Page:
U-turns but no vision in social housing green paper

Originally posted on August 14 on my blog for Inside Housing.

For all its faults (and there are many), the social housing green paper is still a remarkable document.

What I think it is the first-ever housing green paper from a Conservative government represents progress in itself: rather than taking half-baked ideas from right wing think tanks and putting them straight into legislation, the government is actually consulting us on its policies.

But that is just for starters: the green paper runs up the white flag on two of the barmiest and most controversial elements of the Housing and Planning Act 2016 and goes on to propose what amounts to a rewrite of much more of what the government has done since 2010.

The two explicit u-turns mean that local authorities will no longer be required to pay a levy on higher-value council homes as they fall vacant and fixed-term tenancies will no longer be mandatory for new council tenants.

This is not a complete surprise – neither policy had yet been implemented – but it is an indication of just how much the Grenfell Tower fire has changed the politics of social housing.

And the non-implementation (or even repeal) of the forced sales levy means that there is no source of funding for a third policy that was a flagship Tory manifesto pledge in 2015 -the extension of the Right to Buy to housing association tenants.

While the green paper has some token references to the pilot programme and the possibility of portable discounts, this undermines the whole basis of the deal that most housing associations enthusiastically signed up to when they thought somebody else would be paying the bill.

The smell of burnt rubber does not stop there. Among the many proposals to give tenants more say and rights of redress is the first consultation on the regulation of social housing since 2010.

Resident dissatisfaction with their landlords, says the green paper, ‘could stem from the adequacy of the current consumer standards, the way in which they are enforced, or both’.

In particular, it highlights the limits on the Regulator’s ability to enforce consumer standards imposed by the ‘serious detriment’ test and the need for a better service for residents.

This entire system was of course the product of the 2010 review and the determination of former housing minister Grant Shapps to make the Tenant Services Authority ‘toast’ and scrap all that nonsense about empowering residents.

The parallels do not stop there: the green paper also asks whether there is ‘a need for a stronger representation for residents at a national level’.

Might one option be to restore the National Tenant Voice that the government unceremoniously scrapped in 2010?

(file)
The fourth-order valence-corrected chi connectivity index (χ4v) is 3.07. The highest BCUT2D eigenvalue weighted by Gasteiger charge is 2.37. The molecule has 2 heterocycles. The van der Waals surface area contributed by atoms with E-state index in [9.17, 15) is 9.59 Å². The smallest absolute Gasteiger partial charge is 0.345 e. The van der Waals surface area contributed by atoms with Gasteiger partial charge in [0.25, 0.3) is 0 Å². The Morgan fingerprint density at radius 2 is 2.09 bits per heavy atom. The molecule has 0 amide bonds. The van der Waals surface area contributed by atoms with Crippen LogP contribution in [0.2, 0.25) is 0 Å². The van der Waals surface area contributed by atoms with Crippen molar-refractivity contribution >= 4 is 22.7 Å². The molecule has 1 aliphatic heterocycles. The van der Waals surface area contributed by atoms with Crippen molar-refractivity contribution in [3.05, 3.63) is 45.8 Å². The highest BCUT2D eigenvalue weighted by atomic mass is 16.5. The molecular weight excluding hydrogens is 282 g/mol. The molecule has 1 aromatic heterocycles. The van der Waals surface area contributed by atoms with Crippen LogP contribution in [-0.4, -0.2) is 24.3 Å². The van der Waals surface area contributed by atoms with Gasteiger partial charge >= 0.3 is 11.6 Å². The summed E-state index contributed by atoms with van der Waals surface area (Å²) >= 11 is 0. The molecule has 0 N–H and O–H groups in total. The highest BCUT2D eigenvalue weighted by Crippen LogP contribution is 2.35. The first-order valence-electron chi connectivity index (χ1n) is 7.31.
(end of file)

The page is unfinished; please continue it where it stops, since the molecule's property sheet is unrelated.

Other elements of the green paper also have a retro feel. The title –  ‘A New Deal for Social Housing’-  harks straight back to the slogans of 1997 and it proposes an update of perhaps the most successful New Labour housing policy, the Decent Homes Standard.

So far, so good. All of these changes represent a recognition that the post-2010 Tory view of social housing as a subsidy-hogging, poverty-generating tenure is no longer tenable.

Instead there is a direct reference back to the era when the Conservatives vied with Labour to promise more council houses as the green paper revives the slogan from the 1951 Tory manifesto about housing being ‘the first social service’.

But the proposals only go so far. Ministers heard loud and clear from tenants that one of their biggest concerns is tackling stigma and the green paper has lots of warm words on this.

However, it will take more than a street party or a best neighbourhood competition to reverse what is the legacy of years of government policy and ministers cannot in one breath say they value social housing and in the next argue that it should be ‘a springboard to home ownership’.

While expanding supply is seen as one of the five key themes, there is no new money, not even in additional borrowing capacity for local authorities and it was no surprise to hear housing minister Kit Malthouse flounder on the Today programme when questioned about this on Tuesday morning.

The green paper puts its faith in league tables or (worse) an NHS-style ‘friends and family test’ as ways of holding landlords to account for their performance, and even hints at linking grant to league position, but it is far from clear how any of this will work.

And then there’s another legacy of the Shapps era: the promise to replace additional homes sold under increased Right to Buy discounts with new affordable homes on a one-for-one basis.

Another separate consultation admits what was clear from the start – that the promise cannot be kept – but it proposes not so much a u-turn as a moving of the goalposts.

Local authorities are offered flexibilities including more time to use the receipts and a potential increase in how much of a home they can pay for in some areas but could also be allowed to replace sold-off social rent homes with shared ownership.

And in case that does not work, the government is also keen to change the terms of the promise itself by counting all sales and all new affordable homes.

This is a green paper that would have been unimaginable even two years ago and which proposes some positive changes to some very negative policies introduced since 2010.

That is progress in itself but, as with Monday’s rough sleeping strategy, it does not go far enough. We are still waiting for what former housing secretary Sajid Javid promised would be ‘the most substantial report of its kind for a generation’ let alone the green paper’s ‘new vision for social housing’.



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